OBJECTIVE: To evaluate the evolution of liver transplantation (LT) in cases with partial and total portal vein thrombosis (PVT). BACKGROUND: Portal vein thrombosis and in particular total PVT are still surgically demanding conditions, which can exclude patients from LT or increase the postoperative complications after LT. METHODS: We reviewed our 10-year experience (first era 1998–2002 and second era 2003–2008), comparing the outcome of patients with PVT to a group without PVT. RESULTS: Among 889 LTs, we intraoperatively diagnosed 91 PVTs (10.2%):51 partial PVTs (56%) and 40 total PVTs (44%). The rate of complete PVTs increased from the first to the second era (2.2% vs. 6.7%, P < 0.005). Partial PVTs were mainly treated with thrombectomy while complete PVTs were managed with thrombectomy in 26 cases (63%), jumping graft in 6 (15%), portocaval hemitransposition in 6 (15%), and anastomosis to varix in 3 (7%). Among cases of PVT and no-PVT, the postoperative mortality was comparable (6.6% vs. 5.8%), as were the 1- and 5-year patient survival rates (85% and 68% PVT vs. 86% and 73% non-PVT). The postoperative outcome was similar in the PVT group between patients with partial and complete PVT, but in this last group, patient survival differed significantly between the 1st and 2nd era (57% vs. 89% at 1 year, P < 0.05). CONCLUSIONS: Liver transplantation offers good survival in patients with partial PVT but also in selected cases with total PVT, where surgical innovation has improved the results.

Portal vein thrombosis and liver transplantation: evolution during 10 years of experience at the University of Bologna.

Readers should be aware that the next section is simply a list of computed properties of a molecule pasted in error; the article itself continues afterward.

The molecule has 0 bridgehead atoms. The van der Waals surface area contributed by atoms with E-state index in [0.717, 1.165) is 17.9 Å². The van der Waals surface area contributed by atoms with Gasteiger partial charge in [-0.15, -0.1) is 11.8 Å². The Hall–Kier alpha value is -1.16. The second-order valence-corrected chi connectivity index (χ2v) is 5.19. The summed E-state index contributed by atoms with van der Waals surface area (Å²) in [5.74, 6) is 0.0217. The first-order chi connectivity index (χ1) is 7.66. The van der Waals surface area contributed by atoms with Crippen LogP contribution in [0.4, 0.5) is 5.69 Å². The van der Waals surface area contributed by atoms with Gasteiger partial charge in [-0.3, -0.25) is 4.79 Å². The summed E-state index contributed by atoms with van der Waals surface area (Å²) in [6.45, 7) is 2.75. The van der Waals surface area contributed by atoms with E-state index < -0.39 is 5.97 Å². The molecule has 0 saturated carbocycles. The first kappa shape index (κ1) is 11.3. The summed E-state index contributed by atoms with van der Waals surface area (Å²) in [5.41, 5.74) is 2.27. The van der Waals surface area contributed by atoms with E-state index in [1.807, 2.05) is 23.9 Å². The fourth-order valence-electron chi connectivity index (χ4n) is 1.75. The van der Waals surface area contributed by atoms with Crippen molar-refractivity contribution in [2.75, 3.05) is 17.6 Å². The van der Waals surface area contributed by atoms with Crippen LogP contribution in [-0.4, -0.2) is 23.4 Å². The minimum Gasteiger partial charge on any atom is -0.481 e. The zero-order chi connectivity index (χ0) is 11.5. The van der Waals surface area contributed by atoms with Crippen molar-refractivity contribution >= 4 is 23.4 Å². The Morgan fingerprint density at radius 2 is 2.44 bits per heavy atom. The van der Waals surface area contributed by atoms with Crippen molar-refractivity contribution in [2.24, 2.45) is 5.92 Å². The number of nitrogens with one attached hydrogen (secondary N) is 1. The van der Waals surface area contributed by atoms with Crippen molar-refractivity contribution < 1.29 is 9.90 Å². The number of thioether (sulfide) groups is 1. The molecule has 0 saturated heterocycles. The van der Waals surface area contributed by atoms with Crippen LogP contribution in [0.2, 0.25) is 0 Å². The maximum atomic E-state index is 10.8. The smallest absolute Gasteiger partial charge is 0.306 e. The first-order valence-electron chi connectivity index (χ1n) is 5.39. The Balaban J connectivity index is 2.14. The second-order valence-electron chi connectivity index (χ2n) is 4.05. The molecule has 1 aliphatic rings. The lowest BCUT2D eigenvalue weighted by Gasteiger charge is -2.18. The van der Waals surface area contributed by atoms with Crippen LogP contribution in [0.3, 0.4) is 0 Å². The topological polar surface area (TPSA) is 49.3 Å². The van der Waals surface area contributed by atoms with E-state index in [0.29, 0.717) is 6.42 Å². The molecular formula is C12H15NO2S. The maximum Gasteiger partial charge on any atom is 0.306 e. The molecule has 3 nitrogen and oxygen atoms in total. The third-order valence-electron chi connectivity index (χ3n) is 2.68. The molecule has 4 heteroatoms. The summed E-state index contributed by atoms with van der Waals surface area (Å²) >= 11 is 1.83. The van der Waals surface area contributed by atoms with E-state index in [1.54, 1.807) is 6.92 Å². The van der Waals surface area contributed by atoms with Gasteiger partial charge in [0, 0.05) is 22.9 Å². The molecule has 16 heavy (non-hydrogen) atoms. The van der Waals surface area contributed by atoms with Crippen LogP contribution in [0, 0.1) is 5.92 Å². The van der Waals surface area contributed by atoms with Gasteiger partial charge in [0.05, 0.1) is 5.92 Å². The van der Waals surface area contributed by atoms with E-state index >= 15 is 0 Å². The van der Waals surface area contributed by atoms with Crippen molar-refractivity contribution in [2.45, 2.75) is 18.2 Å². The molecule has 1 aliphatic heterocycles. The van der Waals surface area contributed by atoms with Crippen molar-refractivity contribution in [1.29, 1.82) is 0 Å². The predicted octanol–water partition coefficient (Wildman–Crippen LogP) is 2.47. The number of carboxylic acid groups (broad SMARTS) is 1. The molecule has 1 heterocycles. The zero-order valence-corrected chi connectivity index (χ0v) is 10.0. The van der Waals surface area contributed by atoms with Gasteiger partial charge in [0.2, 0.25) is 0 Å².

RAVAIOLI, MATTEO;ZANELLO, MATTEO;GRAZI, GIAN LUCA;ERCOLANI, GIORGIO;CESCON, MATTEO;DEL GAUDIO, MASSIMO;CUCCHETTI, ALESSANDRO;PINNA, ANTONIO DANIELE
2011

Abstract

OBJECTIVE: To evaluate the evolution of liver transplantation (LT) in cases with partial and total portal vein thrombosis (PVT). BACKGROUND: Portal vein thrombosis and in particular total PVT are still surgically demanding conditions, which can exclude patients from LT or increase the postoperative complications after LT. METHODS: We reviewed our 10-year experience (first era 1998–2002 and second era 2003–2008), comparing the outcome of patients with PVT to a group without PVT. RESULTS: Among 889 LTs, we intraoperatively diagnosed 91 PVTs (10.2%):51 partial PVTs (56%) and 40 total PVTs (44%). The rate of complete PVTs increased from the first to the second era (2.2% vs. 6.7%, P < 0.005). Partial PVTs were mainly treated with thrombectomy while complete PVTs were managed with thrombectomy in 26 cases (63%), jumping graft in 6 (15%), portocaval hemitransposition in 6 (15%), and anastomosis to varix in 3 (7%). Among cases of PVT and no-PVT, the postoperative mortality was comparable (6.6% vs. 5.8%), as were the 1- and 5-year patient survival rates (85% and 68% PVT vs. 86% and 73% non-PVT). The postoperative outcome was similar in the PVT group between patients with partial and complete PVT, but in this last group, patient survival differed significantly between the 1st and 2nd era (57% vs. 89% at 1 year, P < 0.05). CONCLUSIONS: Liver transplantation offers good survival in patients with partial PVT but also in selected cases with total PVT, where surgical innovation has improved the results.
Ravaioli M.; Zanello M.; Grazi G.L.; Ercolani G.; Cescon M.; Del Gaudio M.; Cucchetti A.; Pinna A.D.
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Utilizza questo identificativo per citare o creare un link a questo documento: http://hdl.handle.net/11585/107373
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